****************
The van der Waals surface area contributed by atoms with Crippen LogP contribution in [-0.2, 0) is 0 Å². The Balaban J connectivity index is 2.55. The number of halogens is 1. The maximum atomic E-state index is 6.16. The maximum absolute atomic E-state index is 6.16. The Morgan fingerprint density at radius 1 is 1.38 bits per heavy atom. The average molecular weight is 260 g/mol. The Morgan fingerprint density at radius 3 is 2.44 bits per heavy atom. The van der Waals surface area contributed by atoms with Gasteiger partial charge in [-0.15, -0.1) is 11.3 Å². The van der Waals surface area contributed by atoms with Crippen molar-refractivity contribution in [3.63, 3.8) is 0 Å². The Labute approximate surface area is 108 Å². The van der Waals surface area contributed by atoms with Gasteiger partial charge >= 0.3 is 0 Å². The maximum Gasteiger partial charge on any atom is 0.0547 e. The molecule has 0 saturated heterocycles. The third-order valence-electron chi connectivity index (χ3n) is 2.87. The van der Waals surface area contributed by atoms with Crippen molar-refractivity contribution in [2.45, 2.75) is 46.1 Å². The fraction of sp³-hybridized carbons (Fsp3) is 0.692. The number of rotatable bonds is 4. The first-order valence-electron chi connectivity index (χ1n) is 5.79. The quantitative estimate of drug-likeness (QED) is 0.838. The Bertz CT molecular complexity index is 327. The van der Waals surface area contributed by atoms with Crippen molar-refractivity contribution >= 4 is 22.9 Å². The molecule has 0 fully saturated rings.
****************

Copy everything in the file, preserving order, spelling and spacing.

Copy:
The van der Waals surface area contributed by atoms with Crippen LogP contribution in [-0.2, 0) is 0 Å². The Balaban J connectivity index is 2.55. The number of halogens is 1. The maximum atomic E-state index is 6.16. The maximum absolute atomic E-state index is 6.16. The Morgan fingerprint density at radius 1 is 1.38 bits per heavy atom. The average molecular weight is 260 g/mol. The Morgan fingerprint density at radius 3 is 2.44 bits per heavy atom. The van der Waals surface area contributed by atoms with Gasteiger partial charge in [-0.15, -0.1) is 11.3 Å². The van der Waals surface area contributed by atoms with Crippen molar-refractivity contribution in [3.63, 3.8) is 0 Å². The Labute approximate surface area is 108 Å². The van der Waals surface area contributed by atoms with Gasteiger partial charge >= 0.3 is 0 Å². The maximum Gasteiger partial charge on any atom is 0.0547 e. The molecule has 0 saturated heterocycles. The third-order valence-electron chi connectivity index (χ3n) is 2.87. The van der Waals surface area contributed by atoms with Crippen molar-refractivity contribution in [2.45, 2.75) is 46.1 Å². The fraction of sp³-hybridized carbons (Fsp3) is 0.692. The number of rotatable bonds is 4. The first-order valence-electron chi connectivity index (χ1n) is 5.79. The quantitative estimate of drug-likeness (QED) is 0.838. The Bertz CT molecular complexity index is 327. The van der Waals surface area contributed by atoms with Crippen molar-refractivity contribution >= 4 is 22.9 Å². The molecule has 0 fully saturated rings.